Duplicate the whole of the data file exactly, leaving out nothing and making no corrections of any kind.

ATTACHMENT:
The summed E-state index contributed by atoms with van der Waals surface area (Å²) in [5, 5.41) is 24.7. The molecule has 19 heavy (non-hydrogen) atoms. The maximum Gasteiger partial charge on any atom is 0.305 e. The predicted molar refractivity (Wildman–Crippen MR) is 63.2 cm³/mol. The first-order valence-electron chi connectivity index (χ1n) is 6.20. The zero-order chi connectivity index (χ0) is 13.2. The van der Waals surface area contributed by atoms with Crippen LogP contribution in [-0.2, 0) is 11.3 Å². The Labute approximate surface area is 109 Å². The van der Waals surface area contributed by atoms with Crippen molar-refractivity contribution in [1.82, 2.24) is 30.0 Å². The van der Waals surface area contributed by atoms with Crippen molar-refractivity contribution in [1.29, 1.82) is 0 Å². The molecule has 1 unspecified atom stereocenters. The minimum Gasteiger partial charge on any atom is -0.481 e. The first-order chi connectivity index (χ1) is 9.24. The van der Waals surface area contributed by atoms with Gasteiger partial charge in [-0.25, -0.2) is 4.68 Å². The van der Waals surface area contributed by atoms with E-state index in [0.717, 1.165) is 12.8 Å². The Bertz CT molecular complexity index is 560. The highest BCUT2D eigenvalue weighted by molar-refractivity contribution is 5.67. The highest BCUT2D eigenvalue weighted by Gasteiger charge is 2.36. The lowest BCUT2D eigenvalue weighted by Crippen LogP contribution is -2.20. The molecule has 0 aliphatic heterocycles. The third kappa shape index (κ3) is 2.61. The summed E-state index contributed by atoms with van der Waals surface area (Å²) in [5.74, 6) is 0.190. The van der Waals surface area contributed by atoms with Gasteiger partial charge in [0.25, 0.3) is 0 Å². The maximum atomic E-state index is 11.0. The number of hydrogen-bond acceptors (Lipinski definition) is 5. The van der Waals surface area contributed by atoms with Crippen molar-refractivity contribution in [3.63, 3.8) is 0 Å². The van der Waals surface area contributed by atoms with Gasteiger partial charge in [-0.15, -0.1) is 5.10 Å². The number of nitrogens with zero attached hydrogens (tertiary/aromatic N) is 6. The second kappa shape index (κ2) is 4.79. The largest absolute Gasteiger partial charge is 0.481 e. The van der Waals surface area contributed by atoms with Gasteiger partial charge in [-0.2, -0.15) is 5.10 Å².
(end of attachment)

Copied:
The summed E-state index contributed by atoms with van der Waals surface area (Å²) in [5, 5.41) is 24.7. The molecule has 19 heavy (non-hydrogen) atoms. The maximum Gasteiger partial charge on any atom is 0.305 e. The predicted molar refractivity (Wildman–Crippen MR) is 63.2 cm³/mol. The first-order valence-electron chi connectivity index (χ1n) is 6.20. The zero-order chi connectivity index (χ0) is 13.2. The van der Waals surface area contributed by atoms with Crippen LogP contribution in [-0.2, 0) is 11.3 Å². The Labute approximate surface area is 109 Å². The van der Waals surface area contributed by atoms with Crippen molar-refractivity contribution in [1.82, 2.24) is 30.0 Å². The van der Waals surface area contributed by atoms with Crippen molar-refractivity contribution in [1.29, 1.82) is 0 Å². The molecule has 1 unspecified atom stereocenters. The minimum Gasteiger partial charge on any atom is -0.481 e. The first-order chi connectivity index (χ1) is 9.24. The van der Waals surface area contributed by atoms with Gasteiger partial charge in [-0.25, -0.2) is 4.68 Å². The van der Waals surface area contributed by atoms with E-state index in [0.717, 1.165) is 12.8 Å². The Bertz CT molecular complexity index is 560. The highest BCUT2D eigenvalue weighted by molar-refractivity contribution is 5.67. The highest BCUT2D eigenvalue weighted by Gasteiger charge is 2.36. The lowest BCUT2D eigenvalue weighted by Crippen LogP contribution is -2.20. The molecule has 0 aliphatic heterocycles. The third kappa shape index (κ3) is 2.61. The summed E-state index contributed by atoms with van der Waals surface area (Å²) in [5.74, 6) is 0.190. The van der Waals surface area contributed by atoms with Gasteiger partial charge in [0.25, 0.3) is 0 Å². The maximum atomic E-state index is 11.0. The number of hydrogen-bond acceptors (Lipinski definition) is 5. The van der Waals surface area contributed by atoms with Crippen molar-refractivity contribution in [3.63, 3.8) is 0 Å². The van der Waals surface area contributed by atoms with Gasteiger partial charge in [-0.15, -0.1) is 5.10 Å². The number of nitrogens with zero attached hydrogens (tertiary/aromatic N) is 6. The second kappa shape index (κ2) is 4.79. The largest absolute Gasteiger partial charge is 0.481 e. The van der Waals surface area contributed by atoms with Gasteiger partial charge in [-0.2, -0.15) is 5.10 Å².